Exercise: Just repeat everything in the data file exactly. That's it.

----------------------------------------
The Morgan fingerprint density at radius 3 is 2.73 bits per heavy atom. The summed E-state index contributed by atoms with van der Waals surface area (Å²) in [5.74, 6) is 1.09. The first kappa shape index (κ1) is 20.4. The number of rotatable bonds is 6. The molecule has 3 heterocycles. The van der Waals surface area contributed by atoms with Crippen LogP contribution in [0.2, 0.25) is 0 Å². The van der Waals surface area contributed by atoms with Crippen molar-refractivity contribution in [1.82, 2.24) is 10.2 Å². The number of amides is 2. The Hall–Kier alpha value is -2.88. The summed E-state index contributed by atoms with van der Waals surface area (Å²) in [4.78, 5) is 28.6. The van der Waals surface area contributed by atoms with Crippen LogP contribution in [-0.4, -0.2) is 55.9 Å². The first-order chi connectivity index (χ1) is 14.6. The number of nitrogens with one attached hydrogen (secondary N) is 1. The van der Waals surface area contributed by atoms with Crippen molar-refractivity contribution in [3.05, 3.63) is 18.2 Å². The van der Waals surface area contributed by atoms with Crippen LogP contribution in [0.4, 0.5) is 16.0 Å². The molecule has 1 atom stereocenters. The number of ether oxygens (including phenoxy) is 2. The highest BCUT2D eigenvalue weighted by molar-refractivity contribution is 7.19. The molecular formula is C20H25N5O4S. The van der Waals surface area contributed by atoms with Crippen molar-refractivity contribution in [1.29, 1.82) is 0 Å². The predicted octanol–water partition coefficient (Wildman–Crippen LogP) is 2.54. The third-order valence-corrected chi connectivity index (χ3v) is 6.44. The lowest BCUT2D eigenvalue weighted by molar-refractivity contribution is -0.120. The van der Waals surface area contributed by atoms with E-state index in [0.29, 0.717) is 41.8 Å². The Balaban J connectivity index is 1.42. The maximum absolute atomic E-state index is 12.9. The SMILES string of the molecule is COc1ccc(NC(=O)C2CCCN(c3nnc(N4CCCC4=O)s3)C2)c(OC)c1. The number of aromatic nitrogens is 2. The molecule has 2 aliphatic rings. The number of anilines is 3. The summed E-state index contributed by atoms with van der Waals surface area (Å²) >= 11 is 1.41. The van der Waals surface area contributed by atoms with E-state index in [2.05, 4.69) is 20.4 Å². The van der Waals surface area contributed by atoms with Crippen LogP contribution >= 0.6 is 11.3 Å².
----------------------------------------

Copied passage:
The Morgan fingerprint density at radius 3 is 2.73 bits per heavy atom. The summed E-state index contributed by atoms with van der Waals surface area (Å²) in [5.74, 6) is 1.09. The first kappa shape index (κ1) is 20.4. The number of rotatable bonds is 6. The molecule has 3 heterocycles. The van der Waals surface area contributed by atoms with Crippen LogP contribution in [0.2, 0.25) is 0 Å². The van der Waals surface area contributed by atoms with Crippen molar-refractivity contribution in [1.82, 2.24) is 10.2 Å². The number of amides is 2. The Hall–Kier alpha value is -2.88. The summed E-state index contributed by atoms with van der Waals surface area (Å²) in [4.78, 5) is 28.6. The van der Waals surface area contributed by atoms with Crippen LogP contribution in [-0.4, -0.2) is 55.9 Å². The first-order chi connectivity index (χ1) is 14.6. The number of nitrogens with one attached hydrogen (secondary N) is 1. The van der Waals surface area contributed by atoms with Crippen molar-refractivity contribution in [3.05, 3.63) is 18.2 Å². The van der Waals surface area contributed by atoms with Crippen LogP contribution in [0.4, 0.5) is 16.0 Å². The molecule has 1 atom stereocenters. The number of ether oxygens (including phenoxy) is 2. The highest BCUT2D eigenvalue weighted by molar-refractivity contribution is 7.19. The molecular formula is C20H25N5O4S. The van der Waals surface area contributed by atoms with Crippen molar-refractivity contribution in [1.29, 1.82) is 0 Å². The predicted octanol–water partition coefficient (Wildman–Crippen LogP) is 2.54. The third-order valence-corrected chi connectivity index (χ3v) is 6.44. The lowest BCUT2D eigenvalue weighted by molar-refractivity contribution is -0.120. The van der Waals surface area contributed by atoms with E-state index in [0.29, 0.717) is 41.8 Å². The Balaban J connectivity index is 1.42. The maximum absolute atomic E-state index is 12.9. The SMILES string of the molecule is COc1ccc(NC(=O)C2CCCN(c3nnc(N4CCCC4=O)s3)C2)c(OC)c1. The number of aromatic nitrogens is 2. The molecule has 2 aliphatic rings. The number of anilines is 3. The summed E-state index contributed by atoms with van der Waals surface area (Å²) >= 11 is 1.41. The van der Waals surface area contributed by atoms with E-state index in [2.05, 4.69) is 20.4 Å². The van der Waals surface area contributed by atoms with Crippen LogP contribution >= 0.6 is 11.3 Å².